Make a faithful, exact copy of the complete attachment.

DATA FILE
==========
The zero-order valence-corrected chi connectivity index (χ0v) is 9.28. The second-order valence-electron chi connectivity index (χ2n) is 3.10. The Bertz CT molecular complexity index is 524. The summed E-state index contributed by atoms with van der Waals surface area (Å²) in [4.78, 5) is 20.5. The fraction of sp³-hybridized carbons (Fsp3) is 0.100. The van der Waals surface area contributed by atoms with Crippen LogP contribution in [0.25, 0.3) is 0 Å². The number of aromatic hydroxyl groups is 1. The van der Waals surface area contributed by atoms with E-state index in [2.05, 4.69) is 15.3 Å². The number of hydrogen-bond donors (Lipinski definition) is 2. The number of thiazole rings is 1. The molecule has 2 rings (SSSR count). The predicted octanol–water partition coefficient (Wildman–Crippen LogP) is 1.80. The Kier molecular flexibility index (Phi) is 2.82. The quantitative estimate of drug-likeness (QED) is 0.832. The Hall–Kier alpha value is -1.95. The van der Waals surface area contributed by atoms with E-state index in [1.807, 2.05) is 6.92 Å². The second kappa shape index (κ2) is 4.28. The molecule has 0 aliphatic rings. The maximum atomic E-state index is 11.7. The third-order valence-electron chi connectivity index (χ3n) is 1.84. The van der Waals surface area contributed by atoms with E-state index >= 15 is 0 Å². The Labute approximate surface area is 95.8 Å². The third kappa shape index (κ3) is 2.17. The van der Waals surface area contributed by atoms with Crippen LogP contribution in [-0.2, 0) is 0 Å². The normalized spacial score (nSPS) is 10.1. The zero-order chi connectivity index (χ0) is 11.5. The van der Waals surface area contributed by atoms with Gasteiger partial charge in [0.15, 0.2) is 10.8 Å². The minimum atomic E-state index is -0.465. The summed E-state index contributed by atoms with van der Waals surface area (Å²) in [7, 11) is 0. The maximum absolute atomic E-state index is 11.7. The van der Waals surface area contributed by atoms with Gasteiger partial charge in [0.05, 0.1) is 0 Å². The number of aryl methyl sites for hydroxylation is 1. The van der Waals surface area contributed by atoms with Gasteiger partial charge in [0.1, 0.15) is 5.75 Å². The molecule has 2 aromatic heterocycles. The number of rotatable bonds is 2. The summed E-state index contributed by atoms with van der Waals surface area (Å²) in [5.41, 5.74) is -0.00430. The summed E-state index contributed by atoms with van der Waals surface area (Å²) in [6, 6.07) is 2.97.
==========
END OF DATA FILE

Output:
The zero-order valence-corrected chi connectivity index (χ0v) is 9.28. The second-order valence-electron chi connectivity index (χ2n) is 3.10. The Bertz CT molecular complexity index is 524. The summed E-state index contributed by atoms with van der Waals surface area (Å²) in [4.78, 5) is 20.5. The fraction of sp³-hybridized carbons (Fsp3) is 0.100. The van der Waals surface area contributed by atoms with Crippen LogP contribution in [0.25, 0.3) is 0 Å². The number of aromatic hydroxyl groups is 1. The van der Waals surface area contributed by atoms with E-state index in [2.05, 4.69) is 15.3 Å². The number of hydrogen-bond donors (Lipinski definition) is 2. The number of thiazole rings is 1. The molecule has 2 rings (SSSR count). The predicted octanol–water partition coefficient (Wildman–Crippen LogP) is 1.80. The Kier molecular flexibility index (Phi) is 2.82. The quantitative estimate of drug-likeness (QED) is 0.832. The Hall–Kier alpha value is -1.95. The van der Waals surface area contributed by atoms with E-state index in [1.807, 2.05) is 6.92 Å². The second kappa shape index (κ2) is 4.28. The molecule has 0 aliphatic rings. The maximum atomic E-state index is 11.7. The third-order valence-electron chi connectivity index (χ3n) is 1.84. The van der Waals surface area contributed by atoms with E-state index >= 15 is 0 Å². The Labute approximate surface area is 95.8 Å². The third kappa shape index (κ3) is 2.17. The van der Waals surface area contributed by atoms with Crippen LogP contribution in [-0.2, 0) is 0 Å². The normalized spacial score (nSPS) is 10.1. The zero-order chi connectivity index (χ0) is 11.5. The van der Waals surface area contributed by atoms with Gasteiger partial charge in [0.15, 0.2) is 10.8 Å². The minimum atomic E-state index is -0.465. The summed E-state index contributed by atoms with van der Waals surface area (Å²) in [7, 11) is 0. The maximum absolute atomic E-state index is 11.7. The van der Waals surface area contributed by atoms with Gasteiger partial charge in [0.05, 0.1) is 0 Å². The number of aryl methyl sites for hydroxylation is 1. The van der Waals surface area contributed by atoms with Gasteiger partial charge in [0.1, 0.15) is 5.75 Å². The molecule has 2 aromatic heterocycles. The number of rotatable bonds is 2. The summed E-state index contributed by atoms with van der Waals surface area (Å²) in [5.41, 5.74) is -0.00430. The summed E-state index contributed by atoms with van der Waals surface area (Å²) in [6, 6.07) is 2.97.